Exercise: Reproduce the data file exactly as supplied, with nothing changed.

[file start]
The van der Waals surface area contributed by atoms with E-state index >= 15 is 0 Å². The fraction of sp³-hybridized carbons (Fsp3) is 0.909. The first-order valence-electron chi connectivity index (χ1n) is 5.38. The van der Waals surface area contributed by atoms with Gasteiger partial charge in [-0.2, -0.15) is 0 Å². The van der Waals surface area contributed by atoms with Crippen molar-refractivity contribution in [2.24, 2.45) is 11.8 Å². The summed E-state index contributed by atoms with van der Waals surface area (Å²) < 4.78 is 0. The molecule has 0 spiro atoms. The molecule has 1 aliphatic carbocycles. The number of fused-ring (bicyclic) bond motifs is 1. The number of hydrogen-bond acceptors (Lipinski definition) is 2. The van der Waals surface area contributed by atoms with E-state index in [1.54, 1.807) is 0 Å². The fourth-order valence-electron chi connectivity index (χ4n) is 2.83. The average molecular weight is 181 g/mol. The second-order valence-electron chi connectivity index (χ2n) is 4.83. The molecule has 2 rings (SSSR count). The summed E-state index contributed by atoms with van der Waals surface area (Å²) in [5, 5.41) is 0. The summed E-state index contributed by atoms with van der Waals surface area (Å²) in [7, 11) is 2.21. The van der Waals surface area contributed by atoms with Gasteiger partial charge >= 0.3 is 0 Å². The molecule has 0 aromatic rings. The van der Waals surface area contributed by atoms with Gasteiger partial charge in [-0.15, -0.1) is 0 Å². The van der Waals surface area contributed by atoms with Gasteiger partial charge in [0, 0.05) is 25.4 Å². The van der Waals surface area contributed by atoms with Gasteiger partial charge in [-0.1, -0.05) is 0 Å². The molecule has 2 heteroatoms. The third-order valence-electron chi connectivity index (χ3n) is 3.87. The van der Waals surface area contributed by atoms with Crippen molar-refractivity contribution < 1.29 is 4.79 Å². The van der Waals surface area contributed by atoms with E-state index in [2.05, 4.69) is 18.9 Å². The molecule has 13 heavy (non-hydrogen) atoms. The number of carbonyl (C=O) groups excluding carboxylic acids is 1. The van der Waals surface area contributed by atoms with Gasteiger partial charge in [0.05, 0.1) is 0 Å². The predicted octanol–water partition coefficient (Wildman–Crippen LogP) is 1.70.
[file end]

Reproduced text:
The van der Waals surface area contributed by atoms with E-state index >= 15 is 0 Å². The fraction of sp³-hybridized carbons (Fsp3) is 0.909. The first-order valence-electron chi connectivity index (χ1n) is 5.38. The van der Waals surface area contributed by atoms with Gasteiger partial charge in [-0.2, -0.15) is 0 Å². The van der Waals surface area contributed by atoms with Crippen molar-refractivity contribution in [2.24, 2.45) is 11.8 Å². The summed E-state index contributed by atoms with van der Waals surface area (Å²) < 4.78 is 0. The molecule has 0 spiro atoms. The molecule has 1 aliphatic carbocycles. The number of fused-ring (bicyclic) bond motifs is 1. The number of hydrogen-bond acceptors (Lipinski definition) is 2. The van der Waals surface area contributed by atoms with E-state index in [1.54, 1.807) is 0 Å². The fourth-order valence-electron chi connectivity index (χ4n) is 2.83. The average molecular weight is 181 g/mol. The second-order valence-electron chi connectivity index (χ2n) is 4.83. The molecule has 2 rings (SSSR count). The summed E-state index contributed by atoms with van der Waals surface area (Å²) in [5, 5.41) is 0. The summed E-state index contributed by atoms with van der Waals surface area (Å²) in [7, 11) is 2.21. The van der Waals surface area contributed by atoms with Gasteiger partial charge >= 0.3 is 0 Å². The molecule has 0 aromatic rings. The van der Waals surface area contributed by atoms with Gasteiger partial charge in [-0.15, -0.1) is 0 Å². The van der Waals surface area contributed by atoms with Gasteiger partial charge in [0, 0.05) is 25.4 Å². The van der Waals surface area contributed by atoms with Gasteiger partial charge in [-0.1, -0.05) is 0 Å². The molecule has 2 heteroatoms. The third-order valence-electron chi connectivity index (χ3n) is 3.87. The van der Waals surface area contributed by atoms with Crippen molar-refractivity contribution < 1.29 is 4.79 Å². The van der Waals surface area contributed by atoms with E-state index in [2.05, 4.69) is 18.9 Å². The molecule has 13 heavy (non-hydrogen) atoms. The number of carbonyl (C=O) groups excluding carboxylic acids is 1. The van der Waals surface area contributed by atoms with Gasteiger partial charge in [0.05, 0.1) is 0 Å². The predicted octanol–water partition coefficient (Wildman–Crippen LogP) is 1.70.